By: Halle On: October 20, 2020
by Alexandria Lamont – Media Coordinator
So far, we’ve learned that the original founders of MFC committed resources too soon but were responsible for instituting the groundwork and foundation for their successors. While worry of potential failure once kept the group up at night, now their dream was coming into full physical fruition.
Upon finding a location, the group also found a nearby grocery store that had just gone out of business, and they proceeded to purchase all of the equipment. With funding, a new location, and setup secured, Medford almost had its own food co-op. Now began the search for someone qualified to run a multimillion-dollar operation.
Emile Amarotico was a well-known businessman in the community, and was selected to become the Co-op’s first General Manager. Amarotico knew what it took to get a start-up business going and how to keep it going.
“In addition to founding and managing Standing Stone, Amarotico has been a management consultant and taught accounting and food and beverage management at Southern Oregon University,” stated a Mail Tribune article when Amarotico was chosen out of 15 highly qualified applicants.
The Co-op grew under Amarotico’s leadership: 22 staff members, seven Board members, and 2,400 owners. In the spring of 2013, Emile Amarotico accepted the general manager position at the Ashland Food Co-op. Just before the second anniversary celebration in August, Anne Carter took the lead as the new general manager.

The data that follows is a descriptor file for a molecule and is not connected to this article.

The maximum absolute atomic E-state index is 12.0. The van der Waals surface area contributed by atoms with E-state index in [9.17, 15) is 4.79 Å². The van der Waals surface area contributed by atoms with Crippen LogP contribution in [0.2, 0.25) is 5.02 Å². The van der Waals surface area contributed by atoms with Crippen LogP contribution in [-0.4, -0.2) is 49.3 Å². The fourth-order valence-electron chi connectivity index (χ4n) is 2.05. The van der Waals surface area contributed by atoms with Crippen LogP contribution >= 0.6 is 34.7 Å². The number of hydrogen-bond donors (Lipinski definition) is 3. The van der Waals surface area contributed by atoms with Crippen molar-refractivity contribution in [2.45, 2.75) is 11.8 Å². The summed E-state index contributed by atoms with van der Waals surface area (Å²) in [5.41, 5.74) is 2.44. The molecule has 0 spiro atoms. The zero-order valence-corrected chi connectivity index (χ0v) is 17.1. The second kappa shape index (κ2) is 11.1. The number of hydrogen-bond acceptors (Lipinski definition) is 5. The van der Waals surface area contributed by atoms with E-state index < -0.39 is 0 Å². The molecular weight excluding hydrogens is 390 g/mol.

Under Carter’s leadership, the Co-op started producing many of the grab-n-go items in-house and saw tremendous growth in the department in 2014 (520% growth over 2013). Sales and number of owners continued to grow. 2015 was a very good year with continued sales growth and steady performance across all departments, as well as growing community support with ownership surpassing 2,800 households. 2016 was a year of change and progress. Plans for the café expansion in the annex were in place and moving forward, and staff and owners hoped for completion sometime in the spring of 2017. As with many construction projects, delays pushed The Café opening to November 13, 2017. The Café continues to grow and thrive.
MFC’s ten-year vision positions the Co-op as a community leader in the local food system, cooperative enterprise, nutrition and health education, and employment. Medford Food Co-op envisions continued support and growth of local farms and food producers, an expanded local food distribution system to make local, organic food readily available to all residents of the Rogue Valley, and a strong community donation/grant program to encourage and promote businesses and organizations with compatible goals and ends.
What can we learn when we look at the past? What did we learn when we looked at our cooperative origins? We learned how we’ve overcome big obstacles as a community before, and how to plan better for our future. We learned that distant dreams can become concrete realities. We learned that perseverance prevails even in the roughest of times. With some hope, determination, and cooperation– we can dream big.
We want to thank the following people for taking the time to provide first-hand accounts, articles, and historical documents in order to make this brief history possible:
Kira Lesley, Archivist, Southern Oregon Historical Society
"Fantastic Finale" is part three of a three-part history of Medford Food Co-op.
Written by MFC Media Coordinator Alexandria Lamont, with input and assistance from John Statler, John Miele, Jim Sims, Ben Truwe, Roger Noyes, Paige West, and Kira Lesley.